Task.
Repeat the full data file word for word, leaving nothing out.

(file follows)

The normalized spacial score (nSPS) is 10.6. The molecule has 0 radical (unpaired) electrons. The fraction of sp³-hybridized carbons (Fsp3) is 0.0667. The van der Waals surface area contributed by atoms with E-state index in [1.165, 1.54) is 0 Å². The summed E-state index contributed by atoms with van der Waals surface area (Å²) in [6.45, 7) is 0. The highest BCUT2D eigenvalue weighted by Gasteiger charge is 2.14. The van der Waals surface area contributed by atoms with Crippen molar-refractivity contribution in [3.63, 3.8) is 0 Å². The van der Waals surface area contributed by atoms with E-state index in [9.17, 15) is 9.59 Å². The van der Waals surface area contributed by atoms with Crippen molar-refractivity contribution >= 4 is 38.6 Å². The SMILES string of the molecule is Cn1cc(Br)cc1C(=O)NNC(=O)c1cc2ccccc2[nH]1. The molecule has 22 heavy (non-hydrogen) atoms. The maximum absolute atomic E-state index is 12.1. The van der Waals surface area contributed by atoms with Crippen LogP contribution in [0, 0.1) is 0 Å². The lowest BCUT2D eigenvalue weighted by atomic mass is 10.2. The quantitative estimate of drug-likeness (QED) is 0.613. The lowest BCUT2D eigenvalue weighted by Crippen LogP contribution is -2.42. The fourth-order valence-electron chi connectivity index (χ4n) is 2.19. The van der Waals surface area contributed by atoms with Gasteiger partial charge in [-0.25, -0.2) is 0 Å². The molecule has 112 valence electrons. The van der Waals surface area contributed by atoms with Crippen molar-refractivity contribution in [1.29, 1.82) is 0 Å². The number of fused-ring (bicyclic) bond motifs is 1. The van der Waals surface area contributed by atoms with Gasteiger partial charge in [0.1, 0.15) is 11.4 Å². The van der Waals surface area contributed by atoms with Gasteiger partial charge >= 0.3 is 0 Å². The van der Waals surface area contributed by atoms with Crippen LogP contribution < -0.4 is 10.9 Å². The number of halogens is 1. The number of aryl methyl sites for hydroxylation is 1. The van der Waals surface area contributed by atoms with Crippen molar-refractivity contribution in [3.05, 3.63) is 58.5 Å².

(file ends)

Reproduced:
The normalized spacial score (nSPS) is 10.6. The molecule has 0 radical (unpaired) electrons. The fraction of sp³-hybridized carbons (Fsp3) is 0.0667. The van der Waals surface area contributed by atoms with E-state index in [1.165, 1.54) is 0 Å². The summed E-state index contributed by atoms with van der Waals surface area (Å²) in [6.45, 7) is 0. The highest BCUT2D eigenvalue weighted by Gasteiger charge is 2.14. The van der Waals surface area contributed by atoms with Crippen molar-refractivity contribution in [3.63, 3.8) is 0 Å². The van der Waals surface area contributed by atoms with E-state index in [9.17, 15) is 9.59 Å². The van der Waals surface area contributed by atoms with Crippen molar-refractivity contribution >= 4 is 38.6 Å². The SMILES string of the molecule is Cn1cc(Br)cc1C(=O)NNC(=O)c1cc2ccccc2[nH]1. The molecule has 22 heavy (non-hydrogen) atoms. The maximum absolute atomic E-state index is 12.1. The van der Waals surface area contributed by atoms with Crippen LogP contribution in [0, 0.1) is 0 Å². The lowest BCUT2D eigenvalue weighted by atomic mass is 10.2. The quantitative estimate of drug-likeness (QED) is 0.613. The lowest BCUT2D eigenvalue weighted by Crippen LogP contribution is -2.42. The fourth-order valence-electron chi connectivity index (χ4n) is 2.19. The van der Waals surface area contributed by atoms with Gasteiger partial charge in [-0.25, -0.2) is 0 Å². The molecule has 112 valence electrons. The van der Waals surface area contributed by atoms with Crippen molar-refractivity contribution in [1.29, 1.82) is 0 Å². The number of fused-ring (bicyclic) bond motifs is 1. The van der Waals surface area contributed by atoms with Gasteiger partial charge in [0.1, 0.15) is 11.4 Å². The van der Waals surface area contributed by atoms with Gasteiger partial charge >= 0.3 is 0 Å². The van der Waals surface area contributed by atoms with Crippen LogP contribution < -0.4 is 10.9 Å². The number of halogens is 1. The number of aryl methyl sites for hydroxylation is 1. The van der Waals surface area contributed by atoms with Crippen molar-refractivity contribution in [3.05, 3.63) is 58.5 Å².